When we got home things were in a flurry. Christopher was leaving the following day for his trip to Mt Whitney, and I was taking Hannah up to Walnut Creek for a Speech Conference. In the hustle and bustle I once again forgot about my earring - until I stood in my bathroom brushing my teeth and looking directly at my earring rack. There was a ladybug earring hanging there. I looked closer. Did I have two different kinds of dangle ladybugs which might be confused for one another? No. I looked closer still. Finally, barely able to contain myself I ran downstairs and opened my coin purse. Yes, there was my earring. I grabbed him out of the purse and ran back upstairs. I could hardly believe what I was seeing, and literally had to place the earring from the coin purse onto the rack before I began to realize... they were an exact match. The missing earring which had come out of my ear at Del Monte Shopping Center nearly 4 weeks earlier was hanging on my earring rack. God had indeed returned my earring to me!

Ephesians 3:20-21
Now to him who is able to do immeasurably more than all we ask or imagine, according to his power that is at work within us, to him be glory in the church and in Christ Jesus throughout all generations, for ever and ever! Amen.

Monday, September 17, 2007

Coughs and Light Bulbs

I have a frustratingly dry cough right now. It started a couple of days ago with a scratchy throat, but by this morning I knew I was destined for all-out hacking by days end.

I was already dealing with the preliminaries of the day first thing this morning when Caleb came downstairs much earlier than normal. He snuggled up on the couch and waited for me to join him. When I came over and sat down he immediately shifted to fit the side of my body closest to him, and laid his head against my chest.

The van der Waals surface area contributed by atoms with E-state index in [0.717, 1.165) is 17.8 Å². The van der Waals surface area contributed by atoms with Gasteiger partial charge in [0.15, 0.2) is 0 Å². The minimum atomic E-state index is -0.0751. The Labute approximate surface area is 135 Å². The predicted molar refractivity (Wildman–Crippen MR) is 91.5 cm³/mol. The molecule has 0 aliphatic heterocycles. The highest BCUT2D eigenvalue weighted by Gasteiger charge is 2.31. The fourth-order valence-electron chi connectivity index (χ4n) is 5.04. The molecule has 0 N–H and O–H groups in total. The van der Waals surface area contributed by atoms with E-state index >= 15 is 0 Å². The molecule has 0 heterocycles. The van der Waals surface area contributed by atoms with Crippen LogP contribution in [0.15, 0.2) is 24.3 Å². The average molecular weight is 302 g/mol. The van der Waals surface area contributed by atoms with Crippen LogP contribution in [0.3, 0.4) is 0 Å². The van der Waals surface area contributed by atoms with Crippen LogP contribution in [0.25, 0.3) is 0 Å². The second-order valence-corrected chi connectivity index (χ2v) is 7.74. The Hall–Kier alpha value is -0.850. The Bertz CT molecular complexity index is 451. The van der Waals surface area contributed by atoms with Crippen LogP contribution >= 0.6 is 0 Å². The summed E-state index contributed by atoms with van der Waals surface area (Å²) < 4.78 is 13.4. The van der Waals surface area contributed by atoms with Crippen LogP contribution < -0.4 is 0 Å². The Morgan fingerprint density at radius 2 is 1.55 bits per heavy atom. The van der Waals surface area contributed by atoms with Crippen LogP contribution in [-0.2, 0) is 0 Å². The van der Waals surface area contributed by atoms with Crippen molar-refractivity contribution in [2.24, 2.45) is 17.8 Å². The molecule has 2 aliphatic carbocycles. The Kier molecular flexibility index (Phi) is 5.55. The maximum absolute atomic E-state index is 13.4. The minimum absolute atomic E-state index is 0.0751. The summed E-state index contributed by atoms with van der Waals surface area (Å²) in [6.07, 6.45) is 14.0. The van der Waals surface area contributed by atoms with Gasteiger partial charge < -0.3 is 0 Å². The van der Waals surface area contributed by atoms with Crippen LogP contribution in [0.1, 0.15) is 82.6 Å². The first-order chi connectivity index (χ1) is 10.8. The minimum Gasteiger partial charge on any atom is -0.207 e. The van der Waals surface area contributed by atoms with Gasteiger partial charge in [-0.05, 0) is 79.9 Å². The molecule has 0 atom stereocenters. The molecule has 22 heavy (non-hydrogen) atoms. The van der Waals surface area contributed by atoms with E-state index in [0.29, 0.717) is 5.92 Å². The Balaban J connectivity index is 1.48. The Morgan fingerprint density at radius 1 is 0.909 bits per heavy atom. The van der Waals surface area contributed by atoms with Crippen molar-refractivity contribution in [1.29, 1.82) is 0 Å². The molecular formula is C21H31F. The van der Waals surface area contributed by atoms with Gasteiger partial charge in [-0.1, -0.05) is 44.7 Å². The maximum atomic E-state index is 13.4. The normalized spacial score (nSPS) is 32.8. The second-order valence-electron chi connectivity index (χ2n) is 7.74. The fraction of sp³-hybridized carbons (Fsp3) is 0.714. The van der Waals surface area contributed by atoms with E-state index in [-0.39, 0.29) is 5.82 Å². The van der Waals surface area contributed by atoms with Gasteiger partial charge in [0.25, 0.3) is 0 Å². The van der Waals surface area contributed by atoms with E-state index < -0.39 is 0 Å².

How did you sleep, son? cough cough

Good. I came down here early didn't I? cough

Yes, you did. cough cough How come?

'Cause I wanted to sit with you.

That was nice of you. I like cough sitting cough with you. cough I am sorry I have cough this nasty cough.

That's okay. Coughs happen. Like light bulbs when they just burn out.

Thanks. cough I feel much better now. cough

Good. I love you.

I love cough you too. cough

Thursday, September 13, 2007

Monterey County Fair

In recognition of my birthday (8/15) Monterey County celebrates with the annual Fair. I appreciate their well wishes for my health and happiness. And it certainly makes me feel special that they go to the trouble of showing me how much they care by devoting an entire event to the purpose. Out of kindness to their efforts we don't miss it, and every year finds us (with whatever baby is little that year) pushing a stroller, wrangling several small children, keeping up with a Nana, and carrying all manner of miscellaneous treasures down the fairway. Similar to our 4th of July expedition, this one is simply not to be missed. Period.

The main event is a tie between fairfood (all one word because, I think you would agree, it is a food group all its own - like vegetables, or grains), and the animals (be they livestock or the altogether bizarre human entertainers). We ate corn dogs, bbq, kettle korn, dipped ice cream, and pizza. We skipped the funnel cake, for reasons only God can forgive. Then we petted baby ducklings, watched dogs jump way to high in the air, saw a juggler do interpretive dance while maintaining control over 4 fiery batons simultaneously, and enjoyed our favorite band The Amazong Harmonatras perform using all five of our children. I genuinely believe my little people think heaven is the Fair, with Jesus somewhere down in the carnival giving out free ride tickets!